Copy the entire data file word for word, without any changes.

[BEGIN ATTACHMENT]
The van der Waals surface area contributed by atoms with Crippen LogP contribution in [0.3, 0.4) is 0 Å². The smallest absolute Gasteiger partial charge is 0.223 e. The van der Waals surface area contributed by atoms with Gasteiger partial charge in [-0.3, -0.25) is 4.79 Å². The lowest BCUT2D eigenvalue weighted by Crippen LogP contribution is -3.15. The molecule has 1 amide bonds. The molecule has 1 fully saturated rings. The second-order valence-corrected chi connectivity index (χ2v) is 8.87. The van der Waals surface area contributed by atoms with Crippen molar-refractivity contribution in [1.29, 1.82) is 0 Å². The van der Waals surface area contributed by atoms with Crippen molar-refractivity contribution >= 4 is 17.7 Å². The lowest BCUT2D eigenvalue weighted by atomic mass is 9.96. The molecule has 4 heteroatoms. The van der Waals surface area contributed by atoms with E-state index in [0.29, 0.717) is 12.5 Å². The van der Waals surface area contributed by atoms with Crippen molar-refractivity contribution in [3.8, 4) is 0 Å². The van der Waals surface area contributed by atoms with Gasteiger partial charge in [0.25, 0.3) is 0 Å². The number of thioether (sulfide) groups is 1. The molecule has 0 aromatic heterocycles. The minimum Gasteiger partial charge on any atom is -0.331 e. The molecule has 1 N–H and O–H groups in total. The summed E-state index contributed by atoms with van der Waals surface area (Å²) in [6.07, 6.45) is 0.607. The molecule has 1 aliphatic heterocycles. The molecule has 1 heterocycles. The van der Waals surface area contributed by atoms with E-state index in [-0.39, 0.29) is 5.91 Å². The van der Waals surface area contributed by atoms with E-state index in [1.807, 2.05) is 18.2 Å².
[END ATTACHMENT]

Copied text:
The van der Waals surface area contributed by atoms with Crippen LogP contribution in [0.3, 0.4) is 0 Å². The smallest absolute Gasteiger partial charge is 0.223 e. The van der Waals surface area contributed by atoms with Gasteiger partial charge in [-0.3, -0.25) is 4.79 Å². The lowest BCUT2D eigenvalue weighted by Crippen LogP contribution is -3.15. The molecule has 1 amide bonds. The molecule has 1 fully saturated rings. The second-order valence-corrected chi connectivity index (χ2v) is 8.87. The van der Waals surface area contributed by atoms with Crippen molar-refractivity contribution in [1.29, 1.82) is 0 Å². The van der Waals surface area contributed by atoms with Crippen molar-refractivity contribution >= 4 is 17.7 Å². The lowest BCUT2D eigenvalue weighted by atomic mass is 9.96. The molecule has 4 heteroatoms. The van der Waals surface area contributed by atoms with E-state index in [0.29, 0.717) is 12.5 Å². The van der Waals surface area contributed by atoms with Crippen molar-refractivity contribution in [3.8, 4) is 0 Å². The van der Waals surface area contributed by atoms with Gasteiger partial charge in [0.25, 0.3) is 0 Å². The number of thioether (sulfide) groups is 1. The molecule has 0 aromatic heterocycles. The minimum Gasteiger partial charge on any atom is -0.331 e. The molecule has 1 N–H and O–H groups in total. The summed E-state index contributed by atoms with van der Waals surface area (Å²) in [6.07, 6.45) is 0.607. The molecule has 1 aliphatic heterocycles. The molecule has 1 heterocycles. The van der Waals surface area contributed by atoms with E-state index in [-0.39, 0.29) is 5.91 Å². The van der Waals surface area contributed by atoms with E-state index in [1.807, 2.05) is 18.2 Å².